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Noah Robotham paying own way to help UNLV basketball

Updated October 16, 2018 - 5:55 pm

Senior Noah Robotham is expected to be the starting point guard at UNLV this season. And he recently turned down a scholarship. Why would a player do such a thing?

Well, for one, Robotham grew up in Las Vegas, played at Bishop Gorman High School and loves the idea of representing his hometown team, even if it means paying his way for the second year in a row.

Second, he figured passing on a scholarship would allow the program to recruit another player.

“I’ve been here for a year and I started a lot of relationships,” said Robotham, who started three seasons at Akron before leaving for UNLV last year and sitting out under NCAA transfer rules. “I wanted to play at home. I love Las Vegas. I love being here.”

Robotham and senior forward Shakur Juiston represented UNLV at Mountain West media day Tuesday at The Cosmopolitan of Las Vegas.

“In this day and age, for a young man to turn down a scholarship is very rare,” coach Marvin Menzies said. “It happened once in my career before with Al Faux at San Diego State. We won the Mountain West tournament here in Vegas (in 2002) with Al hitting some big shots.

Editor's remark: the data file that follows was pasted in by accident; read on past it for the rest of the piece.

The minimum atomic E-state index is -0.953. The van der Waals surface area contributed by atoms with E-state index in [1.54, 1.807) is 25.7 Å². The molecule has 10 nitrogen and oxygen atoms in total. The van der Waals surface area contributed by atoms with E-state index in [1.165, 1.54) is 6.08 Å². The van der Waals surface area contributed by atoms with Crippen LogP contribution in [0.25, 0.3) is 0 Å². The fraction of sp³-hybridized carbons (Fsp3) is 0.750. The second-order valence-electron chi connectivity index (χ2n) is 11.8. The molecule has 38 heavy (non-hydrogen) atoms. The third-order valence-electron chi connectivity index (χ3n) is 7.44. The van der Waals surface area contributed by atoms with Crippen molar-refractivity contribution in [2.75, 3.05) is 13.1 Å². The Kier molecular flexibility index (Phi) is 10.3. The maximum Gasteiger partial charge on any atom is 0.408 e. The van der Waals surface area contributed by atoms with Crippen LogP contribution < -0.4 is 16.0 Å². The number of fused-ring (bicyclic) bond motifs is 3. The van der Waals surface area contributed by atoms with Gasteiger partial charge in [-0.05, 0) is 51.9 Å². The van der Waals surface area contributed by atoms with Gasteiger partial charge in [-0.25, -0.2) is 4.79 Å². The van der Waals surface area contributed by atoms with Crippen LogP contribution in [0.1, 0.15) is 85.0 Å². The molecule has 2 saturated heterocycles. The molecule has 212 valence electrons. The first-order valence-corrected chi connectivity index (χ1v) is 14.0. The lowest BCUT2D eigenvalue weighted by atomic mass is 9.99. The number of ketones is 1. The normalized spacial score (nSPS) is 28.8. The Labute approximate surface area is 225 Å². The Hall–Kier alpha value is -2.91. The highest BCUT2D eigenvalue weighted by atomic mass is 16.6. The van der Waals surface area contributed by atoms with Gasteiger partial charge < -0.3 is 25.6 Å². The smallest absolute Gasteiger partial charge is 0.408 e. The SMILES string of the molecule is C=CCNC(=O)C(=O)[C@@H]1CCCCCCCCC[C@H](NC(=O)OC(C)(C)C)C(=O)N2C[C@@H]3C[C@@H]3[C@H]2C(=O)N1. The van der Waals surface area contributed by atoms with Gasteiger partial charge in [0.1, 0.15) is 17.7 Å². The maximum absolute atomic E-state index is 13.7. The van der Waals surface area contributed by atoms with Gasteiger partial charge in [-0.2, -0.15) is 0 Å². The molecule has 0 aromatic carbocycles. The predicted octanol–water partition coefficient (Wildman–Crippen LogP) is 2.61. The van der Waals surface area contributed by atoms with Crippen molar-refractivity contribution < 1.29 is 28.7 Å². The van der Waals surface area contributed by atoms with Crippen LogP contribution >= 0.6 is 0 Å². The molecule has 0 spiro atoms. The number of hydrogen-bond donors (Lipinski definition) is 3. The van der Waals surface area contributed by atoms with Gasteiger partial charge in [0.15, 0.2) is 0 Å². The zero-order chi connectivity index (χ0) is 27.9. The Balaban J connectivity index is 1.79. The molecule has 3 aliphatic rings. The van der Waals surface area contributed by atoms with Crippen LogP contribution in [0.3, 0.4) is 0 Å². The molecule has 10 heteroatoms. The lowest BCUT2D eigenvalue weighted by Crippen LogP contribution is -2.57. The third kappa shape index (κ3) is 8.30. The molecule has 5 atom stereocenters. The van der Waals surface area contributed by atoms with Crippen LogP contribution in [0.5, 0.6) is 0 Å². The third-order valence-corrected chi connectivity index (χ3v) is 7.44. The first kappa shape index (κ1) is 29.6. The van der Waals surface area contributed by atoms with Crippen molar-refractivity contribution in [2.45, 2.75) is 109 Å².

“Maybe we’ll get a little deja vu going on.”

Schedule talk

The Mountain West-Missouri Valley Challenge ends after this season, and the MW is evaluating whether to establish a similar arrangement with another league. One possibility is the Atlantic 10 Conference.

“We’re looking any way we can to improve Mountain West nonconference schedule to help our institutions with their budgets and get them a good game instead of having to buy games,” league senior associate commissioner Dan Butterly said.

He said there was no movement to go to 20 league games as other conferences have done, but the MW will move its league tournament back a week in 2020 so that it doesn’t conflict with a major Las Vegas convention. That means playing some conference games Dec. 4-7.

Watching from afar

Mountain West commissioner Craig Thompson is paying attention to the college basketball corruption trial in New York. It’s the first of three federal trials that put a spotlight on alleged cheating in the sport.

“We’ve let it go too long to allow the AAUs and others to dictate our model, particularly in the summer,” Thompson said. “So now this is coming to bear that there are issues.”

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Contact Mark Anderson at manderson@reviewjournal.com. Follow @markanderson65 on Twitter.

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